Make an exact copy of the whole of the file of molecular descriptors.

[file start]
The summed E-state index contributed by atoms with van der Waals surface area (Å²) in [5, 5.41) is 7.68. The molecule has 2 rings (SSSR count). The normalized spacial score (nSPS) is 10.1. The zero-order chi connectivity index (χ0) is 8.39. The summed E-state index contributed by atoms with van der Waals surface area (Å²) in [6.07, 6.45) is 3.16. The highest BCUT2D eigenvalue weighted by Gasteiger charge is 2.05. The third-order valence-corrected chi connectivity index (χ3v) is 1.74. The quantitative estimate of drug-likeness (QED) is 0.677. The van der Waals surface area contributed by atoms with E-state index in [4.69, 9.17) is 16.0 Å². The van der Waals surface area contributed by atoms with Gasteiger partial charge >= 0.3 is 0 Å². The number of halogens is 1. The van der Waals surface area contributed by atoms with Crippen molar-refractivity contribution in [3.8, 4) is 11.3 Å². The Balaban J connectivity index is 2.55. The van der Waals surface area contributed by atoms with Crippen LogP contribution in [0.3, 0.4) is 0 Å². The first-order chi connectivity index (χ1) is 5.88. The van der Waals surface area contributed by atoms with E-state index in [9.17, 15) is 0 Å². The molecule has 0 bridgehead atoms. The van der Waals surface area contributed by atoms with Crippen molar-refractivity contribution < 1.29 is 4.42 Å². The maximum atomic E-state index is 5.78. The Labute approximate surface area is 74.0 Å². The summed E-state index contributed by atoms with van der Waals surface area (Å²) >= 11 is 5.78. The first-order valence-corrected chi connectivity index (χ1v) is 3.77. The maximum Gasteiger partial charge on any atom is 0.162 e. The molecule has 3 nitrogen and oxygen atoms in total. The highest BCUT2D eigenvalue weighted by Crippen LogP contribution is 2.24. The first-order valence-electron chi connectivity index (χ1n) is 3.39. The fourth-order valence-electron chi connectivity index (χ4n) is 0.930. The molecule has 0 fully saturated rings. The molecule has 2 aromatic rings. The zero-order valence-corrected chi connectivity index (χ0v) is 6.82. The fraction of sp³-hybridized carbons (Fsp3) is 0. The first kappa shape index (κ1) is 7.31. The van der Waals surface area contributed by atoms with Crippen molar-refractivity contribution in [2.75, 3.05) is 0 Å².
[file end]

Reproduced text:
The summed E-state index contributed by atoms with van der Waals surface area (Å²) in [5, 5.41) is 7.68. The molecule has 2 rings (SSSR count). The normalized spacial score (nSPS) is 10.1. The zero-order chi connectivity index (χ0) is 8.39. The summed E-state index contributed by atoms with van der Waals surface area (Å²) in [6.07, 6.45) is 3.16. The highest BCUT2D eigenvalue weighted by Gasteiger charge is 2.05. The third-order valence-corrected chi connectivity index (χ3v) is 1.74. The quantitative estimate of drug-likeness (QED) is 0.677. The van der Waals surface area contributed by atoms with E-state index in [4.69, 9.17) is 16.0 Å². The van der Waals surface area contributed by atoms with Gasteiger partial charge >= 0.3 is 0 Å². The number of halogens is 1. The van der Waals surface area contributed by atoms with Crippen molar-refractivity contribution in [3.8, 4) is 11.3 Å². The Balaban J connectivity index is 2.55. The van der Waals surface area contributed by atoms with Crippen LogP contribution in [0.3, 0.4) is 0 Å². The first-order chi connectivity index (χ1) is 5.88. The van der Waals surface area contributed by atoms with E-state index in [9.17, 15) is 0 Å². The molecule has 0 bridgehead atoms. The van der Waals surface area contributed by atoms with Crippen molar-refractivity contribution < 1.29 is 4.42 Å². The maximum atomic E-state index is 5.78. The Labute approximate surface area is 74.0 Å². The summed E-state index contributed by atoms with van der Waals surface area (Å²) >= 11 is 5.78. The first-order valence-corrected chi connectivity index (χ1v) is 3.77. The maximum Gasteiger partial charge on any atom is 0.162 e. The molecule has 3 nitrogen and oxygen atoms in total. The highest BCUT2D eigenvalue weighted by Crippen LogP contribution is 2.24. The first-order valence-electron chi connectivity index (χ1n) is 3.39. The fourth-order valence-electron chi connectivity index (χ4n) is 0.930. The molecule has 0 fully saturated rings. The molecule has 2 aromatic rings. The zero-order valence-corrected chi connectivity index (χ0v) is 6.82. The fraction of sp³-hybridized carbons (Fsp3) is 0. The first kappa shape index (κ1) is 7.31. The van der Waals surface area contributed by atoms with Crippen molar-refractivity contribution in [2.75, 3.05) is 0 Å².